My MA dissertation



In my MA dissertation I investigated the concept of other in the writings of Daniel Pennac.I developed my analysis in four parts:
1. The figure of the scapegoat as the symbol of otherness, or l'autre par excellence. Special attention has been given to the essay of René Girard Le bouc émissaire. I have proven that this essay, far from being a simple source of inspiration for Pennac, deeply structured the Malaussène saga.
2. The "other character":
The theme of the double is very present in Pennac's work. The doubled characters were analysed through the concept of alienation.
Pennac's characters as different, cast away.
Difference is often stereotyped in Pennac, which inspired a section about the use of stereotypes and archetypes in Pennac's work.
The archetype is used as an image, and therefore it involves a relationship of otherness with
what is represented in the image (i.e. socio-cultural archetypes)
the character hiding behind the archetypal image.
3. Intertextuality as the relationship with another writer, and quotations as otherness. Umberto Eco defined serial production as pure myth for two reasons: the repetition of the identical, and the fact that serial representations are generally figurative. Once they have appreciated the myth, the readers/spectators have the chance of judging the esthetical aspect of the object of art, that is the variation on mythical theme. What matters are the variation techniques, but an infinite variability is nothing but a mythical and cyclical repetition. Pennac often uses appellations that are similar to classical epical epithets, and he reiterates the same formal devices, as if his novels were poems to learn by heart. Nevertheless, these appellations are often ironical in Pennac’s narratives, which is seldom the case for classical epic and myth.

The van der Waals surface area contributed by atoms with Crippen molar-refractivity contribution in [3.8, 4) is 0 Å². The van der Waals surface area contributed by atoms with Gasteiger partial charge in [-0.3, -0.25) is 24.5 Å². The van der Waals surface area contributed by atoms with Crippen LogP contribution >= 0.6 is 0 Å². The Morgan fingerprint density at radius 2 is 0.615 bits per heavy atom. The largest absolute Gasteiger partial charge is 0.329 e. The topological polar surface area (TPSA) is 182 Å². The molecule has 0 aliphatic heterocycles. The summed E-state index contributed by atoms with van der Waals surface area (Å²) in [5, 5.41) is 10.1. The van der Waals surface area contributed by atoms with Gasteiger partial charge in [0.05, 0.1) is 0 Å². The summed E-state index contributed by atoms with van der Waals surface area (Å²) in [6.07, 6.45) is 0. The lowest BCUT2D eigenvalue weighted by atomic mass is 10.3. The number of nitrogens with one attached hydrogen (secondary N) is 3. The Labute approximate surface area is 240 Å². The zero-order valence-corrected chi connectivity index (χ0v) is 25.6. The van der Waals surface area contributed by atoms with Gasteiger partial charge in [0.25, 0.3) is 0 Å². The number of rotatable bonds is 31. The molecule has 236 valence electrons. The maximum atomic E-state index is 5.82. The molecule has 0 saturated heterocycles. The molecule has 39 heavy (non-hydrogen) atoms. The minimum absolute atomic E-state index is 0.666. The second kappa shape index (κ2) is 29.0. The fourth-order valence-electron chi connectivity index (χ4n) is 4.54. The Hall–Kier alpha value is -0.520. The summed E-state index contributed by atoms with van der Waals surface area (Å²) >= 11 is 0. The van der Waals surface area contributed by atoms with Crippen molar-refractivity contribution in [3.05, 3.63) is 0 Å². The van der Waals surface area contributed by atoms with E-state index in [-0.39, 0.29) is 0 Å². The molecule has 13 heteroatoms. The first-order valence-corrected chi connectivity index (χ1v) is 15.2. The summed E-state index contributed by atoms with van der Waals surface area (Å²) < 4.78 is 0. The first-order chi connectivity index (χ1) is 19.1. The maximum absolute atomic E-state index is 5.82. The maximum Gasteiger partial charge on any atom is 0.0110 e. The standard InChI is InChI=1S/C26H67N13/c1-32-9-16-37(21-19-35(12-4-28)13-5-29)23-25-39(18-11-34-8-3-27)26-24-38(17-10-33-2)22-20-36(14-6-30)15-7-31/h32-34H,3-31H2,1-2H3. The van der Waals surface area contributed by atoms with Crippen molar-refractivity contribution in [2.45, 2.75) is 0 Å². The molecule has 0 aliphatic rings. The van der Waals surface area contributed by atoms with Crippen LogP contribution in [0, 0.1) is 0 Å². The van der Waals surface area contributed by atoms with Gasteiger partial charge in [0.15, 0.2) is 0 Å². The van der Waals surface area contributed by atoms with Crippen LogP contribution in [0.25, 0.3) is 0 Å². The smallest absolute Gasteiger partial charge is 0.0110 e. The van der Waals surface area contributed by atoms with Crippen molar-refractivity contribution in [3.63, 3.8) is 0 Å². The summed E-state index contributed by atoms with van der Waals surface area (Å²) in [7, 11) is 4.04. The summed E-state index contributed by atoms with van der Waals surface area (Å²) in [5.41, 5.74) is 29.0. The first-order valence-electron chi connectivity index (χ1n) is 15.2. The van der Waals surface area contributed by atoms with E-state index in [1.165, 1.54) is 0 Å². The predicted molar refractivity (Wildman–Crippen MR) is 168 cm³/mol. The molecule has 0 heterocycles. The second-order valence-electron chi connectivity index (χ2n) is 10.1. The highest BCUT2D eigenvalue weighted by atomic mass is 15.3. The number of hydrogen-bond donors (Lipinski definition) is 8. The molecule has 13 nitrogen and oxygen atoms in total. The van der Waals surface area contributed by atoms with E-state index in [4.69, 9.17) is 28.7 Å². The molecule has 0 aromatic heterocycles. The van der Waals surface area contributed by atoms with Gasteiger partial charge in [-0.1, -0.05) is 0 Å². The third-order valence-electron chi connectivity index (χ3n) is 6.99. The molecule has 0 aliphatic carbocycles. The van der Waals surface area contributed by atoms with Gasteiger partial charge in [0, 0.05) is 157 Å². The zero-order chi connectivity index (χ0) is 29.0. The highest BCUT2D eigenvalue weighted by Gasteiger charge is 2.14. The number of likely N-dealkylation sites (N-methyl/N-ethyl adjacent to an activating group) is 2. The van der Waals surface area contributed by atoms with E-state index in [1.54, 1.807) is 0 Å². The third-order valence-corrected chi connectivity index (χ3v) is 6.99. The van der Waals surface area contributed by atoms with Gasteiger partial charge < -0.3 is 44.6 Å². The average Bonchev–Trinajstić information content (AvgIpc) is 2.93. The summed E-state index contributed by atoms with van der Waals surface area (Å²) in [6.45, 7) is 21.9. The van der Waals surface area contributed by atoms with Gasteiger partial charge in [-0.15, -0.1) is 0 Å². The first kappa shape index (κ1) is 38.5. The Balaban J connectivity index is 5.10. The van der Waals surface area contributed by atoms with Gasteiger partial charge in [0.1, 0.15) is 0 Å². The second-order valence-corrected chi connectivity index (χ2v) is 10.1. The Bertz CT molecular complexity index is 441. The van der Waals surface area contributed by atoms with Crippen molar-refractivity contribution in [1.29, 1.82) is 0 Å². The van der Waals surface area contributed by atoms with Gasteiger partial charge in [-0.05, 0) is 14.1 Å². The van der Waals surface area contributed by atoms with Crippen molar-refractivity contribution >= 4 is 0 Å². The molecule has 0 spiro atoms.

4. The use of language in novels, e.g. the use of "argot" as "l'autre langage", and other alienating devices, such as the shifting identity of the narrator, puns and stylistic changes. The limits between textual levels are impossible to seize in Pennac’s texts, that puzzle the readers and often seem to be narrating themselves. The conclusion shows that the missing link among all the aspects of otherness I analysed is myth. The main theme of Pennac’s works are the myths and rites upon which social behaviour is based, with a peculiar feature. Nowadays myths are less efficient because readers can normally recognise them as a codified genre, but Pennac dissimulates the mythical structure of his narrations, and prevents the reader from using a critical device. The readers do not recognise the myth and abandon themselves to storytelling. The mythical structure allows indeed the author to create “variations” that are typical of the postmodern production.